What an amazing aquatint of a woman I would love to have met. It was produced after her death, but it’s full of such character, but who was she? Her name was of Isabella, known to all as Tibby Tinkler.
The image itself does provide a few clues about her. We know that she was a bookseller in the town of Richmond, North Yorkshire and possibly the very first in Richmond and that the image above by George Cuitt, of Richmond, tells us that it was produced after her death in 1794 when she was aged 92.
Now, firstly, was she really 92 when she died? well yes, for a change we know that this to have been accurate.
She was born Isabel, rather than Isabella Foster, and her baptism tells us that she was baptised on 15 June 1702 in Richmond, North Yorkshire, her father being named as Francis, so perhaps she simply preferred the extended name, so we’ll continue to use that.
Isabella was the middle of five children, her siblings being Mary, Ann, Elizabeth and Menhill. On 30 July 1732 she married Robert Tinkler and the couple lived in Richmond for the rest of their lives, although Robert originated from Darlington, North Yorkshire.
For how many years they owned and ran the bookshop is unclear, but Isabella was definitely trading under her own name, in August 1769, according to the Newcastle Courant, which was quite unusual for a woman of that period and her name stands out here, as the only woman listed.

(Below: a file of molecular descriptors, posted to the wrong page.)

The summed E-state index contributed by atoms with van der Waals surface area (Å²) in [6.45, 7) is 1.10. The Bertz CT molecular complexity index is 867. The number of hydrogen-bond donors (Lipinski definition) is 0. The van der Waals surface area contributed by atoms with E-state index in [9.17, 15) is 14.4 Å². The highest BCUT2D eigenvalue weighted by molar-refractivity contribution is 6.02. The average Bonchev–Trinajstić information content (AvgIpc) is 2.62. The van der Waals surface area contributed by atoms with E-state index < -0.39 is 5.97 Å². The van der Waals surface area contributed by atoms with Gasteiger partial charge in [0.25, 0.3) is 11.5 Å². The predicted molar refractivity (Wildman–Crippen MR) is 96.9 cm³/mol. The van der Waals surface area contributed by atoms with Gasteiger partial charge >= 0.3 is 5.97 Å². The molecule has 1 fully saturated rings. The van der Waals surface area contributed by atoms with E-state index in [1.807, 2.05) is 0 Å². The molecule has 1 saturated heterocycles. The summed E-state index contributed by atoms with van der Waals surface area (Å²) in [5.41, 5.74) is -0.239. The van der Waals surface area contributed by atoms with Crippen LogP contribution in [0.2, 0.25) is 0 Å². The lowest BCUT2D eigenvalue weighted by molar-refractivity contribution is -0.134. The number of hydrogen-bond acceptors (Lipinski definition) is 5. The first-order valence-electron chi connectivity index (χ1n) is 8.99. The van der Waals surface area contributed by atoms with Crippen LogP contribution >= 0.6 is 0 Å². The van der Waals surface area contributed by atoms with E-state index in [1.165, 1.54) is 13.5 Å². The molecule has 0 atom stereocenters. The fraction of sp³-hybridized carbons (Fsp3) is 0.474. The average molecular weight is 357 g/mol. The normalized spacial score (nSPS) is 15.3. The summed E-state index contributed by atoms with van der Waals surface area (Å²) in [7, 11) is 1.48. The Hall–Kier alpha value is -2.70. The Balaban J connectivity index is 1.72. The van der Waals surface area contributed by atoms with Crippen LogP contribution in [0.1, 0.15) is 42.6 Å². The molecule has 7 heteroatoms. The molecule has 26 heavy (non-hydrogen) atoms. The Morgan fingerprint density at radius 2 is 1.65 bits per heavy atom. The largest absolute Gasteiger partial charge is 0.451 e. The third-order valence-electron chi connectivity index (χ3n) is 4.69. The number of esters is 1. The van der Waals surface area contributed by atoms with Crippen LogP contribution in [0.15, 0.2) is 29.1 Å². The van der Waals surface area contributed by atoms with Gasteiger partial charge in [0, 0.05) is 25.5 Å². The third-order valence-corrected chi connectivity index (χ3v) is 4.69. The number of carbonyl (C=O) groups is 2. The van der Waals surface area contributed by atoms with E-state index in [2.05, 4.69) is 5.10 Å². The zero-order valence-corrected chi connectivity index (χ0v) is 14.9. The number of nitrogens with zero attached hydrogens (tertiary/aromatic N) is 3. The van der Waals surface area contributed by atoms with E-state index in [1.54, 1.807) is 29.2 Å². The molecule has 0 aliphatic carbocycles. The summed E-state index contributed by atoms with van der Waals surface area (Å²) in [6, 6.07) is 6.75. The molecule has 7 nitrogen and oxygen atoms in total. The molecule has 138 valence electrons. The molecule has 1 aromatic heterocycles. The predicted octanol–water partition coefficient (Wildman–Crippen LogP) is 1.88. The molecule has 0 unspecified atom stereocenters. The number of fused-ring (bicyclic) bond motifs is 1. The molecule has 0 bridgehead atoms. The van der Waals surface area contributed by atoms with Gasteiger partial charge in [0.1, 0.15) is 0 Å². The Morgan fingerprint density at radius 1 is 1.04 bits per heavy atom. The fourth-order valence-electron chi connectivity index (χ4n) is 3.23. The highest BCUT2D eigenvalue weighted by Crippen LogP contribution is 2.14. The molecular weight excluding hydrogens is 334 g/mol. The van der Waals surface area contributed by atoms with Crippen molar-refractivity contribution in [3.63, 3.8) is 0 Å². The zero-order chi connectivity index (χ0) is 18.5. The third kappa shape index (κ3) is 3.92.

We know that Isabella was widowed April 1782 and that her husband Robert was buried in the parish church which would have meant that Isabella was left to continue running the book shop alone, as they had no children to help her.
In Harry Speight’s book, Romantic Richmondshire, written in 1897, Isabella was described as being:
Quite a character in her way. Her real name was Isabella Tinkler, but she was always known as ‘Tibby’ and few in her trade knew more of books, their histories, mysteries, prices current etc. George Cuitt, the artist etched her portrait in a characteristic attitude in her shop.
On 29 April 1791, Isabella sat down and dictated her last will and testament. She was clearly unable to write as she marked it with a X, the standard way to sign your name if unable to write it, which begs the question as to whether she could read – an interesting thought in light of her occupation or maybe her inability to write her name was simply down to her age.
Isabella made provision for what appears to be quite a number of friends, so she was obviously a popular woman. She named some 14 people in her will leaving them a variety of sums of money, from one guinea to ten guineas each and named an Isabella Brough, who lived with her, as her executrix and to Isabella she left the remainder of her goods and effects, but no explanation as to who she was, a servant, nurse or simply a friend.
Another indication that she was well known being that the Newcastle Courant of 11 October 1794, published news of her demise.
After her death, the bookshop was taken over by Mr John Bell, who was father to the well known George Bell of the well known London publishers.
If anyone knows anything more about her, I would love to hear from you.
Yorkshire Notes and Queries Vol 1-2. 1888
Easby Hall and Easby Abbey with Richmond, Yorkshire in the Background by George Cuitt (1743-1818)